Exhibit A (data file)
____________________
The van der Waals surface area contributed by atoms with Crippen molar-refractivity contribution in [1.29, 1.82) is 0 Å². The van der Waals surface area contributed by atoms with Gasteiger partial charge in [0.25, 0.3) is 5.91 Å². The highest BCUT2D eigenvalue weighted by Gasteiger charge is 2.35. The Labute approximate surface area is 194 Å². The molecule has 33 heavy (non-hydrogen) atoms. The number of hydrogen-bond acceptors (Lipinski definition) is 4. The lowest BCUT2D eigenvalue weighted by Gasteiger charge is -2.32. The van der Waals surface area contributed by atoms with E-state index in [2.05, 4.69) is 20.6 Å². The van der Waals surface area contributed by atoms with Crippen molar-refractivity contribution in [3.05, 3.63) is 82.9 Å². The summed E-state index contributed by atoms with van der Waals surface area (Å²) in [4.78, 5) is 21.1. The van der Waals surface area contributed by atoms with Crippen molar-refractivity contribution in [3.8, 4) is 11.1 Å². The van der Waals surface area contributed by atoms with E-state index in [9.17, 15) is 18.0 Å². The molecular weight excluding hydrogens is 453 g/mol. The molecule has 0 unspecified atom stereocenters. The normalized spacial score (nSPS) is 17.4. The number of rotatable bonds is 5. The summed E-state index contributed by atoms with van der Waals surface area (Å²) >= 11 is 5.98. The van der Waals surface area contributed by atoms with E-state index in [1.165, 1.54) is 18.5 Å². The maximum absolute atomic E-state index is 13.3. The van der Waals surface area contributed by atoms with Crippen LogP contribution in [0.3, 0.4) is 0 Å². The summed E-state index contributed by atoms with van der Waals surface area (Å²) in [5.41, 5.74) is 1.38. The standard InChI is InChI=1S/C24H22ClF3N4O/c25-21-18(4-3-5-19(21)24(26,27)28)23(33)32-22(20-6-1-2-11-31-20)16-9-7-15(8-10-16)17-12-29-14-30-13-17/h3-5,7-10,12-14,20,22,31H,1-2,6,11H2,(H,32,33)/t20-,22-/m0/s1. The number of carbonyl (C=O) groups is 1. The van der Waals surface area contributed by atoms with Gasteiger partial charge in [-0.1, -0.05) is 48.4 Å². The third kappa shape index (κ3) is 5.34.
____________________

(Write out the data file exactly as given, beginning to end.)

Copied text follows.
The van der Waals surface area contributed by atoms with Crippen molar-refractivity contribution in [1.29, 1.82) is 0 Å². The van der Waals surface area contributed by atoms with Gasteiger partial charge in [0.25, 0.3) is 5.91 Å². The highest BCUT2D eigenvalue weighted by Gasteiger charge is 2.35. The Labute approximate surface area is 194 Å². The molecule has 33 heavy (non-hydrogen) atoms. The number of hydrogen-bond acceptors (Lipinski definition) is 4. The lowest BCUT2D eigenvalue weighted by Gasteiger charge is -2.32. The van der Waals surface area contributed by atoms with E-state index in [2.05, 4.69) is 20.6 Å². The van der Waals surface area contributed by atoms with Crippen molar-refractivity contribution in [3.05, 3.63) is 82.9 Å². The summed E-state index contributed by atoms with van der Waals surface area (Å²) in [4.78, 5) is 21.1. The van der Waals surface area contributed by atoms with Crippen molar-refractivity contribution in [3.8, 4) is 11.1 Å². The van der Waals surface area contributed by atoms with E-state index in [9.17, 15) is 18.0 Å². The molecular weight excluding hydrogens is 453 g/mol. The molecule has 0 unspecified atom stereocenters. The normalized spacial score (nSPS) is 17.4. The number of rotatable bonds is 5. The summed E-state index contributed by atoms with van der Waals surface area (Å²) >= 11 is 5.98. The van der Waals surface area contributed by atoms with E-state index in [1.165, 1.54) is 18.5 Å². The maximum absolute atomic E-state index is 13.3. The van der Waals surface area contributed by atoms with Crippen LogP contribution in [0.3, 0.4) is 0 Å². The summed E-state index contributed by atoms with van der Waals surface area (Å²) in [5.41, 5.74) is 1.38. The standard InChI is InChI=1S/C24H22ClF3N4O/c25-21-18(4-3-5-19(21)24(26,27)28)23(33)32-22(20-6-1-2-11-31-20)16-9-7-15(8-10-16)17-12-29-14-30-13-17/h3-5,7-10,12-14,20,22,31H,1-2,6,11H2,(H,32,33)/t20-,22-/m0/s1. The number of carbonyl (C=O) groups is 1. The van der Waals surface area contributed by atoms with Gasteiger partial charge in [-0.1, -0.05) is 48.4 Å². The third kappa shape index (κ3) is 5.34.